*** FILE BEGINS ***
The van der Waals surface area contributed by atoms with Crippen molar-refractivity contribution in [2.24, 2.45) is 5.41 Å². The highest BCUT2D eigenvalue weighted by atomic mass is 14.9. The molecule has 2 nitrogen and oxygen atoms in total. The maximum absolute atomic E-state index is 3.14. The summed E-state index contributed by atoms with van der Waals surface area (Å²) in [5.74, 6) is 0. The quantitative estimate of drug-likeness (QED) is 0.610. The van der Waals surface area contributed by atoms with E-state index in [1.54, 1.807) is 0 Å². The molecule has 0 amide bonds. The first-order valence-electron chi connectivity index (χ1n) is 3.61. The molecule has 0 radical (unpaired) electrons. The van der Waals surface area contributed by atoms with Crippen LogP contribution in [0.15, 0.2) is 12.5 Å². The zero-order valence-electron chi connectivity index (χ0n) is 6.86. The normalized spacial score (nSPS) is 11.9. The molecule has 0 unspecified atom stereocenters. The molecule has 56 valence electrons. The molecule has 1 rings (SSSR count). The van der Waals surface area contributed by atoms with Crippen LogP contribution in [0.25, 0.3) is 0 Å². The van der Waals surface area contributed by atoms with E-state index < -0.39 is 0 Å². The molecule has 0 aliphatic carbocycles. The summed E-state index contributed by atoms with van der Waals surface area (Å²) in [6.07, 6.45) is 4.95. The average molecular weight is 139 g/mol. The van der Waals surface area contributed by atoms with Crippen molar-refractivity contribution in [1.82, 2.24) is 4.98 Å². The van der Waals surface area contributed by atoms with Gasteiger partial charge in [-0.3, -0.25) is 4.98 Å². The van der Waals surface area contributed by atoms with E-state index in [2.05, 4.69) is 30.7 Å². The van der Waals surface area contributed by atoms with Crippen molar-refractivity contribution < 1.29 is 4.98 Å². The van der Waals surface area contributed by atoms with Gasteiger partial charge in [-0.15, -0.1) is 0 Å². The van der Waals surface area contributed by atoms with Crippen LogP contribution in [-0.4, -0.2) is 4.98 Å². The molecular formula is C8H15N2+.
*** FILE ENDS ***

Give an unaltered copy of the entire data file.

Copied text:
The van der Waals surface area contributed by atoms with Crippen molar-refractivity contribution in [2.24, 2.45) is 5.41 Å². The highest BCUT2D eigenvalue weighted by atomic mass is 14.9. The molecule has 2 nitrogen and oxygen atoms in total. The maximum absolute atomic E-state index is 3.14. The summed E-state index contributed by atoms with van der Waals surface area (Å²) in [5.74, 6) is 0. The quantitative estimate of drug-likeness (QED) is 0.610. The van der Waals surface area contributed by atoms with E-state index in [1.54, 1.807) is 0 Å². The molecule has 0 amide bonds. The first-order valence-electron chi connectivity index (χ1n) is 3.61. The molecule has 0 radical (unpaired) electrons. The van der Waals surface area contributed by atoms with Crippen LogP contribution in [0.15, 0.2) is 12.5 Å². The zero-order valence-electron chi connectivity index (χ0n) is 6.86. The normalized spacial score (nSPS) is 11.9. The molecule has 0 unspecified atom stereocenters. The molecule has 56 valence electrons. The molecule has 1 rings (SSSR count). The van der Waals surface area contributed by atoms with Crippen LogP contribution in [0.25, 0.3) is 0 Å². The van der Waals surface area contributed by atoms with E-state index < -0.39 is 0 Å². The molecule has 0 aliphatic carbocycles. The summed E-state index contributed by atoms with van der Waals surface area (Å²) in [6.07, 6.45) is 4.95. The average molecular weight is 139 g/mol. The van der Waals surface area contributed by atoms with Crippen molar-refractivity contribution in [1.82, 2.24) is 4.98 Å². The van der Waals surface area contributed by atoms with Gasteiger partial charge in [-0.3, -0.25) is 4.98 Å². The van der Waals surface area contributed by atoms with E-state index in [2.05, 4.69) is 30.7 Å². The van der Waals surface area contributed by atoms with Crippen molar-refractivity contribution < 1.29 is 4.98 Å². The van der Waals surface area contributed by atoms with Gasteiger partial charge in [-0.15, -0.1) is 0 Å². The van der Waals surface area contributed by atoms with Crippen LogP contribution in [-0.4, -0.2) is 4.98 Å². The molecular formula is C8H15N2+.